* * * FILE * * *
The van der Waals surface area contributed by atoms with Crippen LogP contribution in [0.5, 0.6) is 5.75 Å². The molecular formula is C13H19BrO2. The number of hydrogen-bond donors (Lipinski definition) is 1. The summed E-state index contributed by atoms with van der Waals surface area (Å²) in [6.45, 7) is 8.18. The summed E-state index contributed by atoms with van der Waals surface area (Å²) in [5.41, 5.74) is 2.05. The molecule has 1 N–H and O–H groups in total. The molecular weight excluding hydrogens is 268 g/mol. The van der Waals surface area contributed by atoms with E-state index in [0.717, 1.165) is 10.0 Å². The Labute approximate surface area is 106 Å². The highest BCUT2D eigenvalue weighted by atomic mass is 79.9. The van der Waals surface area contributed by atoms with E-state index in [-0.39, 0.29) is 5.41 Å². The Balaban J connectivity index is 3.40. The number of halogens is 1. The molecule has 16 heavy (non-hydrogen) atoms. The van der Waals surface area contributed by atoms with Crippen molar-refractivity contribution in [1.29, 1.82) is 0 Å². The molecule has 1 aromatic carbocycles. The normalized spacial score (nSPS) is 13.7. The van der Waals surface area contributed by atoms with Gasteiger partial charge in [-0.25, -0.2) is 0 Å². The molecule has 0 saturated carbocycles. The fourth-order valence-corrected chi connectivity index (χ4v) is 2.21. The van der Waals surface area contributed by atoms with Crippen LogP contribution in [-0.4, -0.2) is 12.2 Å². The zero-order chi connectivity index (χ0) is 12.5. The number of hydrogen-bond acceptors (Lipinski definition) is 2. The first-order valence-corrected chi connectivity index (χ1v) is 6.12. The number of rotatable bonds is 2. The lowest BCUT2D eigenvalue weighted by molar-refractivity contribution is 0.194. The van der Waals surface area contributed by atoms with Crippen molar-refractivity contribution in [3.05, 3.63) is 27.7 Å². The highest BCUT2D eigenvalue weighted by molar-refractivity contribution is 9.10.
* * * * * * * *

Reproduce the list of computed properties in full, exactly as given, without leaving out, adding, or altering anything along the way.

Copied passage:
The van der Waals surface area contributed by atoms with Crippen LogP contribution in [0.5, 0.6) is 5.75 Å². The molecular formula is C13H19BrO2. The number of hydrogen-bond donors (Lipinski definition) is 1. The summed E-state index contributed by atoms with van der Waals surface area (Å²) in [6.45, 7) is 8.18. The summed E-state index contributed by atoms with van der Waals surface area (Å²) in [5.41, 5.74) is 2.05. The molecule has 1 N–H and O–H groups in total. The molecular weight excluding hydrogens is 268 g/mol. The van der Waals surface area contributed by atoms with E-state index in [0.717, 1.165) is 10.0 Å². The Labute approximate surface area is 106 Å². The highest BCUT2D eigenvalue weighted by atomic mass is 79.9. The van der Waals surface area contributed by atoms with E-state index in [-0.39, 0.29) is 5.41 Å². The Balaban J connectivity index is 3.40. The number of halogens is 1. The molecule has 16 heavy (non-hydrogen) atoms. The van der Waals surface area contributed by atoms with Crippen molar-refractivity contribution in [1.29, 1.82) is 0 Å². The molecule has 1 aromatic carbocycles. The normalized spacial score (nSPS) is 13.7. The van der Waals surface area contributed by atoms with Gasteiger partial charge in [-0.25, -0.2) is 0 Å². The molecule has 0 saturated carbocycles. The fourth-order valence-corrected chi connectivity index (χ4v) is 2.21. The van der Waals surface area contributed by atoms with Crippen LogP contribution in [-0.4, -0.2) is 12.2 Å². The zero-order chi connectivity index (χ0) is 12.5. The number of hydrogen-bond acceptors (Lipinski definition) is 2. The first-order valence-corrected chi connectivity index (χ1v) is 6.12. The number of rotatable bonds is 2. The lowest BCUT2D eigenvalue weighted by molar-refractivity contribution is 0.194. The van der Waals surface area contributed by atoms with Crippen molar-refractivity contribution in [3.05, 3.63) is 27.7 Å². The highest BCUT2D eigenvalue weighted by molar-refractivity contribution is 9.10.